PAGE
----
239 Thompson St, New York, NY 10012
In 1959, the Judson Gallery was founded in the church’s basement at 239 Thompson Street, which displayed work by Pop and conceptual artists Robert Rauschenberg, Yoko Ono, Claes Oldenburg, and Red Grooms—and was home to several Happenings.
Al Hansen’s long, strange trip began when he served as a GI in post–World War II Germany, where he impulsively pushed a piano off the edge of a bombed-out building. He always considered that his first performance piece, and even reprised it as the Yoko Ono Piano Drop during his involvement in the Fluxus art movement, when he appeared at the Judson Gallery and many other downtown spaces. (Fluxus artists often named pieces after their friends, in a sort of intertextual social networking game.) “Al Hansen was one of these crazy figures that marries all of these scenes together,” said his daughter, Bibbe Hansen. “He’s the connect-the-dots guy between the post–World War II beatnik to neo-Dada to Pop Art and Fluxus and Happenings and performance art and Intermedia.” He was a roommate of Beat poet Gregory Corso, and when Bibbe was a young teen she lived in a Lower East Side apartment with Janet Kerouac, daughter of Jack Kerouac. Bibbe also tagged along with her father to see underground film screenings at Jonas Mekas’s loft that were attended by Andy Warhol, with whom she would later collaborate on a couple of films (she also appeared in some of Jonas Mekas’s films).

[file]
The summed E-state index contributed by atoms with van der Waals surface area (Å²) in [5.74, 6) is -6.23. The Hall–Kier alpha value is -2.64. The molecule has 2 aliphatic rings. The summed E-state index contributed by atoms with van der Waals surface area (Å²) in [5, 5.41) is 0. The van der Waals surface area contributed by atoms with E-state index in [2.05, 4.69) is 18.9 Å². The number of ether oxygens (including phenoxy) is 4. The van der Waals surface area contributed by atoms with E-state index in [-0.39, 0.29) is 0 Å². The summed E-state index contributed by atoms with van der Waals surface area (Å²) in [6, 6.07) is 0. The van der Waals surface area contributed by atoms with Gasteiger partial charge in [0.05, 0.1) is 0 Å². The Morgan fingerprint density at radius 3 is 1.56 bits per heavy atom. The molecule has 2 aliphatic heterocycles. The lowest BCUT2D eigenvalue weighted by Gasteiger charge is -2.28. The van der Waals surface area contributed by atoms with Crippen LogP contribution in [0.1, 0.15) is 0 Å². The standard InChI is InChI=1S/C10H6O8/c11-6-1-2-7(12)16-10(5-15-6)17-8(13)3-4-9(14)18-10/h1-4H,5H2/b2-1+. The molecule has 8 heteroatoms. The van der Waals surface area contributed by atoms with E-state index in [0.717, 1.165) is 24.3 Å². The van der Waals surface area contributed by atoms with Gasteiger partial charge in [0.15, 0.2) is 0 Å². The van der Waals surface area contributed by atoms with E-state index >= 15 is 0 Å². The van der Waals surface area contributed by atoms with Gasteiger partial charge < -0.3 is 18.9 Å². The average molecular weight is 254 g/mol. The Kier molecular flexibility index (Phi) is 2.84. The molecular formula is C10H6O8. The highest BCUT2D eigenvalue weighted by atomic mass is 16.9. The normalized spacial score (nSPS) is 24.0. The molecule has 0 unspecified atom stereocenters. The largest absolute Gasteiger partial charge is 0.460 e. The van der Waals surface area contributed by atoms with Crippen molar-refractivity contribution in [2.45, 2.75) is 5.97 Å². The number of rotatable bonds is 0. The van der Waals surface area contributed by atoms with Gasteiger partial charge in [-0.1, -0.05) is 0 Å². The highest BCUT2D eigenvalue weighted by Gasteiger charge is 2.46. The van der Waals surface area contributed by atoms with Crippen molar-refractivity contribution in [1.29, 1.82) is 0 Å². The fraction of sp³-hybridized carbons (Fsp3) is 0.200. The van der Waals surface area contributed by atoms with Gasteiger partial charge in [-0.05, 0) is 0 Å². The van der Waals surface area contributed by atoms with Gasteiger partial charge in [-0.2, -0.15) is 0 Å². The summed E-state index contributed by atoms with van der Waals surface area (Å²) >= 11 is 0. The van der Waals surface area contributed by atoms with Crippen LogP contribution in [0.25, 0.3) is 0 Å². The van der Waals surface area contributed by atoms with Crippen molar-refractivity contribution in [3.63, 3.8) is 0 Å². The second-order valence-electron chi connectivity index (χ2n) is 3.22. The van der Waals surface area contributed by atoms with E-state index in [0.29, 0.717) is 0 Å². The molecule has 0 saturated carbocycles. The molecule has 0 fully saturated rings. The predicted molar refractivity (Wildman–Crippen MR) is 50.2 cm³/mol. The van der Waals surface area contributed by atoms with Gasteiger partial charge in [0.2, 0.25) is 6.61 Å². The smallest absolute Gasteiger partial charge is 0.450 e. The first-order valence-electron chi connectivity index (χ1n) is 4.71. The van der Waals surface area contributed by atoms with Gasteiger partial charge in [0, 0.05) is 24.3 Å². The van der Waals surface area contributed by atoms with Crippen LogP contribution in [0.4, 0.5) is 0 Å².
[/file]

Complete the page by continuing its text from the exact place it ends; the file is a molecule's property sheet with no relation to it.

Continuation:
From Chapter 9 of The Downtown Pop Underground — order online, or from a local independent bookstore
For Walter Michael Harris, Harry Koutoukas was like a colorful uncle and a guardian angel all rolled into one. They got to know each other during a production of Pomegranada, an experimental opera that debuted in the choir loft at the Judson Poet’s Theater in March 1966. Harris played drums along with pianist and Judson artistic director Al Carmines. Pomegranada featured a butterfly and a peacock and other creatures that were innocent until a mirror entered their lives, and they learned about a thing called vanity. “I’m superb and exquisite too / Oh, that’s me, and to think I never knew / I never knew how beautiful I was,” the creatures sang. The show was about how narcissism can destroy beauty, as Harris explained: “Harry was a social critic, and he played a lot with mythical tropes, but with a lot of camp.”
From Chapter 13 of The Downtown Pop Underground — order online, or from a local independent bookstore